Coverboy vs. the Toast
Coverboy vs. the Toast
Bettie Page, the Marilyn Monroe of the fanboy community, passed away on December 11. Though she was once the most popular pin-up model of the 1950s, Page dropped out of the public eye for decades, adding mystique to her legend. Like most geeks of my generation, I learned about Bettie when cartoonist Dave Stevens "cast" her as the Rocketeer's girlfriend in his comic book of the early '80s. In the years following, her photos, as well as contemporary artists's renderings of her likeness, became obligatory among the comic book set. By the mid-90s, you could find more "Bettie Pages", in bondage gear and trademark bangs, than Batmen and Darth Vaders at Dragon Con. (Personally, I thought it was a huge improvement over the comic conventions of old.)
Mike Mussa, the guy at the bottom, is one of those cases where he's gained weight in recent years, but isn't quite a "fat guy". So it's not like drawing William Conrad, where you just start with a big circle, but his features don't have the distinction of his younger self. You have to shoot for somewhere in the middle, an unsatisfying outcome for a caricaturist.
But all in all, a very enjoyable gig, working with very appreciative people. Hope they call again!
King of the monster geeks, Forry Ackerman, died this week at age 92. He was the first of the seemingly-indestructible trio of long-lived sci-fi pals - Forry, Ray Bradbury and Ray Harryhausen - to pass away. In the pre-VCR era, Ackerman's vital periodical, Famous Monsters of Filmland, gave glimpses of classic horror and science fiction films to those too young to remember (and couldn't see unless they showed up on TV). As we all found out when video came our way, most of the movies weren't half as good as Forry's magazine made them seem.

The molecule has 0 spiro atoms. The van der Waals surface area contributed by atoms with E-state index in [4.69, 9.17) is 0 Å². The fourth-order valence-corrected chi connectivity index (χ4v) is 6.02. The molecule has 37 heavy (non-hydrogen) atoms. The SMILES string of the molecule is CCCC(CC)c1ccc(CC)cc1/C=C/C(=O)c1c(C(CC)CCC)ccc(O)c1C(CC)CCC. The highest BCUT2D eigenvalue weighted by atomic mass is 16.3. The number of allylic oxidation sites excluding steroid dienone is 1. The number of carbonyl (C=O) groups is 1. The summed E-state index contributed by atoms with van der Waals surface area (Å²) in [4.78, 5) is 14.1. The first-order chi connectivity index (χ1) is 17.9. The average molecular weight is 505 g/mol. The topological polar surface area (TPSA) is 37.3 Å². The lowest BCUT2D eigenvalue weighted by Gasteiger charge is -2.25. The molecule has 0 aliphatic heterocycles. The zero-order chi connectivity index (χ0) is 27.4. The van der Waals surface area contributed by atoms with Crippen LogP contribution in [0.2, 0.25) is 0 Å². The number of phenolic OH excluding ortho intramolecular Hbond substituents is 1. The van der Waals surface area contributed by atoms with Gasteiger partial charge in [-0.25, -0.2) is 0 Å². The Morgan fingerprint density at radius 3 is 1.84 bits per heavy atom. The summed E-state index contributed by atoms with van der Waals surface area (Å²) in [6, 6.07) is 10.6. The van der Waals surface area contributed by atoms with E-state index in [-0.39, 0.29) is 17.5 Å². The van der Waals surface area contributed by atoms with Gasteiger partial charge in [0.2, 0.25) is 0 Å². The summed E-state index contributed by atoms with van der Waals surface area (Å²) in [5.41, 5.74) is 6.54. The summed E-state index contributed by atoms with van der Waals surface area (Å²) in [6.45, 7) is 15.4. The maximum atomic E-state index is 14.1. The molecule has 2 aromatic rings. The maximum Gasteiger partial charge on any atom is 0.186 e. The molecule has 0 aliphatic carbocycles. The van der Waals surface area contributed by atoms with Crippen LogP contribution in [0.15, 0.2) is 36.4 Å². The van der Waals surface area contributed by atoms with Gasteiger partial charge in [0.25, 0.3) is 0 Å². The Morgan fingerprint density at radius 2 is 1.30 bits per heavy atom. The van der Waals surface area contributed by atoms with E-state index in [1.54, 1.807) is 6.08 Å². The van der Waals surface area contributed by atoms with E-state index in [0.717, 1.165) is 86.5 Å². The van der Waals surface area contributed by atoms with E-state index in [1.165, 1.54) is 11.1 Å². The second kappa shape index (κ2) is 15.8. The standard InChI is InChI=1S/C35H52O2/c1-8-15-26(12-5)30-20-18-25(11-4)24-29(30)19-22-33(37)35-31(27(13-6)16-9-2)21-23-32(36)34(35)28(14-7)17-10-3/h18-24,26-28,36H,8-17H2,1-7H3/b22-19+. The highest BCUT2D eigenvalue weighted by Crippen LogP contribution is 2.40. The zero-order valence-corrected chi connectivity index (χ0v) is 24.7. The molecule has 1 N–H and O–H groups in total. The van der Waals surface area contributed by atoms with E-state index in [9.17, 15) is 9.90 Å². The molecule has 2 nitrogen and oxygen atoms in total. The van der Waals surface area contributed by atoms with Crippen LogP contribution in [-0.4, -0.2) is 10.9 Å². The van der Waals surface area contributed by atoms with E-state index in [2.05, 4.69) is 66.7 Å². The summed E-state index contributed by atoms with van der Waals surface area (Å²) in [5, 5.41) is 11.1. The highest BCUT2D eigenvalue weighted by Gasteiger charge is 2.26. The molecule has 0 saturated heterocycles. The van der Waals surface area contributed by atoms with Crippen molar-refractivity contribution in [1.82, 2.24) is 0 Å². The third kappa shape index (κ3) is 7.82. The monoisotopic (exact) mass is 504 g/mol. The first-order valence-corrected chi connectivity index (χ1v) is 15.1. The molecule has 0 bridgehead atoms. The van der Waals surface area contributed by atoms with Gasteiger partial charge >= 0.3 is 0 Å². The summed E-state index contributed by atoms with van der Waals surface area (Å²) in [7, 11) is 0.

Ackerman's collection of monster movie memorabilia was legendary, with tours provided by the man himself for decades. Sadly, with no museum offering to buy his various masks, lobby cards and robot suits, he was forced to sell most of the collection piece by piece in recent years. A damn shame. I mean, the Smithsonian will spring for Warren G. Harding's pajamas but they won't buy Karloff's neck bolts? As a nation, we've lost our priorities.
But those of us who know the score will look to our Wolfman Soakies and glow-in-the-dark Hunchback model kits and salute the man who opened the Chamber of Horrors for our juvenile minds. Arise, Forrest J Ackerman! May you keep Van Helsing at bay.